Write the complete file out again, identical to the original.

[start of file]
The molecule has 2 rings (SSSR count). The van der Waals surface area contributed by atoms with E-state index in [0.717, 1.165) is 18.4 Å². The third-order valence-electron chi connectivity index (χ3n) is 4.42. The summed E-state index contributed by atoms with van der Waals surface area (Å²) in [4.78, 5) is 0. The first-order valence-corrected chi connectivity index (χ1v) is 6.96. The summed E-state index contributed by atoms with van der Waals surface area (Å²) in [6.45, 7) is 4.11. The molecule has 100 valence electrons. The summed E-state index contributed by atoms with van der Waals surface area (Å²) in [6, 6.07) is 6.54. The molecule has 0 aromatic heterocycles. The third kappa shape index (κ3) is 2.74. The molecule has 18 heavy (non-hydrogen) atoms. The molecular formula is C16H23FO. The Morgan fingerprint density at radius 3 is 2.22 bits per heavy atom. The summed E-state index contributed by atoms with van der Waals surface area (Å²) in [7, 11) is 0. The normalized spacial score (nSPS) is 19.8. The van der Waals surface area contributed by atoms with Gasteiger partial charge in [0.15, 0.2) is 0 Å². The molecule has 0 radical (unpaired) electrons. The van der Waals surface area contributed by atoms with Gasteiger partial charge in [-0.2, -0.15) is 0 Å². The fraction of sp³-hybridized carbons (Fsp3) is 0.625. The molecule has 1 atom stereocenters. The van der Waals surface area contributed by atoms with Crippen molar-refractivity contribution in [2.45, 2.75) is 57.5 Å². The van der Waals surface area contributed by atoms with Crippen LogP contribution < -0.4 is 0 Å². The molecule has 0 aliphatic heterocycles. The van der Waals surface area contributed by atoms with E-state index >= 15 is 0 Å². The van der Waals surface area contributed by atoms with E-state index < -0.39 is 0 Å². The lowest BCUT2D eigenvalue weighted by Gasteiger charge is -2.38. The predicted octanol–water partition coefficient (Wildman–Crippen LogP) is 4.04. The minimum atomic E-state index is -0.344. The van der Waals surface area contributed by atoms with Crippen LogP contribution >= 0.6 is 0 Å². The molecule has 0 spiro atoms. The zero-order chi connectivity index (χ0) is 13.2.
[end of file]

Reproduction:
The molecule has 2 rings (SSSR count). The van der Waals surface area contributed by atoms with E-state index in [0.717, 1.165) is 18.4 Å². The third-order valence-electron chi connectivity index (χ3n) is 4.42. The summed E-state index contributed by atoms with van der Waals surface area (Å²) in [4.78, 5) is 0. The first-order valence-corrected chi connectivity index (χ1v) is 6.96. The summed E-state index contributed by atoms with van der Waals surface area (Å²) in [6.45, 7) is 4.11. The molecule has 100 valence electrons. The summed E-state index contributed by atoms with van der Waals surface area (Å²) in [6, 6.07) is 6.54. The molecule has 0 aromatic heterocycles. The third kappa shape index (κ3) is 2.74. The molecule has 18 heavy (non-hydrogen) atoms. The molecular formula is C16H23FO. The Morgan fingerprint density at radius 3 is 2.22 bits per heavy atom. The summed E-state index contributed by atoms with van der Waals surface area (Å²) in [7, 11) is 0. The normalized spacial score (nSPS) is 19.8. The van der Waals surface area contributed by atoms with Gasteiger partial charge in [0.15, 0.2) is 0 Å². The molecule has 0 radical (unpaired) electrons. The van der Waals surface area contributed by atoms with Gasteiger partial charge in [-0.2, -0.15) is 0 Å². The fraction of sp³-hybridized carbons (Fsp3) is 0.625. The molecule has 1 atom stereocenters. The van der Waals surface area contributed by atoms with Crippen molar-refractivity contribution in [2.45, 2.75) is 57.5 Å². The van der Waals surface area contributed by atoms with Crippen LogP contribution < -0.4 is 0 Å². The molecule has 0 aliphatic heterocycles. The van der Waals surface area contributed by atoms with E-state index >= 15 is 0 Å². The van der Waals surface area contributed by atoms with E-state index < -0.39 is 0 Å². The lowest BCUT2D eigenvalue weighted by Gasteiger charge is -2.38. The predicted octanol–water partition coefficient (Wildman–Crippen LogP) is 4.04. The minimum atomic E-state index is -0.344. The van der Waals surface area contributed by atoms with Crippen LogP contribution >= 0.6 is 0 Å². The molecule has 0 spiro atoms. The zero-order chi connectivity index (χ0) is 13.2.